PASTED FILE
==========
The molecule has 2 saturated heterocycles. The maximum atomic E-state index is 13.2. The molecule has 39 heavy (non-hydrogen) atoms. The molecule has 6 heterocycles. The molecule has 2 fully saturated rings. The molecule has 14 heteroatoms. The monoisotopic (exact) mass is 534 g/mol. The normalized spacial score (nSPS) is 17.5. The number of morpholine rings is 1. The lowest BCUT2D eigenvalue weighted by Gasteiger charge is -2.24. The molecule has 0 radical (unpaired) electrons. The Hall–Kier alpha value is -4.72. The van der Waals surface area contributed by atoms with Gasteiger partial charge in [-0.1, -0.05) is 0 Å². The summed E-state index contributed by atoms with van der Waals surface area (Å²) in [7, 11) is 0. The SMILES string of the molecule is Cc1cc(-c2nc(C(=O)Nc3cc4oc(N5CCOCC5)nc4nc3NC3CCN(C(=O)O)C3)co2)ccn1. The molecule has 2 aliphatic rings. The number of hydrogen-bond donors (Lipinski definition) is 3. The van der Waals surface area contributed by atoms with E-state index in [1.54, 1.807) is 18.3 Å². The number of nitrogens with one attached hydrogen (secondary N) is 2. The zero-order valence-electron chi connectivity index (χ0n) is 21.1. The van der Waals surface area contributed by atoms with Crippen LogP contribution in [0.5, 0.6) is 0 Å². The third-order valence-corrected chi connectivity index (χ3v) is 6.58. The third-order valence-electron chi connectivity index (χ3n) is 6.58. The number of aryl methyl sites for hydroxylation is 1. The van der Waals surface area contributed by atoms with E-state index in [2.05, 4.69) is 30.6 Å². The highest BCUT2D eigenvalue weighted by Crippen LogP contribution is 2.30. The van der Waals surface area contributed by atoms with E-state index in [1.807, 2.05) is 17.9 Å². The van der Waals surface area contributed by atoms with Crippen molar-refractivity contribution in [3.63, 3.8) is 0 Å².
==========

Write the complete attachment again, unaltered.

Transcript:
The molecule has 2 saturated heterocycles. The maximum atomic E-state index is 13.2. The molecule has 39 heavy (non-hydrogen) atoms. The molecule has 6 heterocycles. The molecule has 2 fully saturated rings. The molecule has 14 heteroatoms. The monoisotopic (exact) mass is 534 g/mol. The normalized spacial score (nSPS) is 17.5. The number of morpholine rings is 1. The lowest BCUT2D eigenvalue weighted by Gasteiger charge is -2.24. The molecule has 0 radical (unpaired) electrons. The Hall–Kier alpha value is -4.72. The van der Waals surface area contributed by atoms with Gasteiger partial charge in [-0.1, -0.05) is 0 Å². The summed E-state index contributed by atoms with van der Waals surface area (Å²) in [7, 11) is 0. The SMILES string of the molecule is Cc1cc(-c2nc(C(=O)Nc3cc4oc(N5CCOCC5)nc4nc3NC3CCN(C(=O)O)C3)co2)ccn1. The molecule has 2 aliphatic rings. The number of hydrogen-bond donors (Lipinski definition) is 3. The van der Waals surface area contributed by atoms with E-state index in [1.54, 1.807) is 18.3 Å². The number of nitrogens with one attached hydrogen (secondary N) is 2. The zero-order valence-electron chi connectivity index (χ0n) is 21.1. The van der Waals surface area contributed by atoms with Crippen LogP contribution in [0.5, 0.6) is 0 Å². The third-order valence-corrected chi connectivity index (χ3v) is 6.58. The third-order valence-electron chi connectivity index (χ3n) is 6.58. The number of aryl methyl sites for hydroxylation is 1. The van der Waals surface area contributed by atoms with E-state index in [2.05, 4.69) is 30.6 Å². The highest BCUT2D eigenvalue weighted by Crippen LogP contribution is 2.30. The van der Waals surface area contributed by atoms with E-state index in [1.807, 2.05) is 17.9 Å². The van der Waals surface area contributed by atoms with Crippen molar-refractivity contribution in [3.63, 3.8) is 0 Å².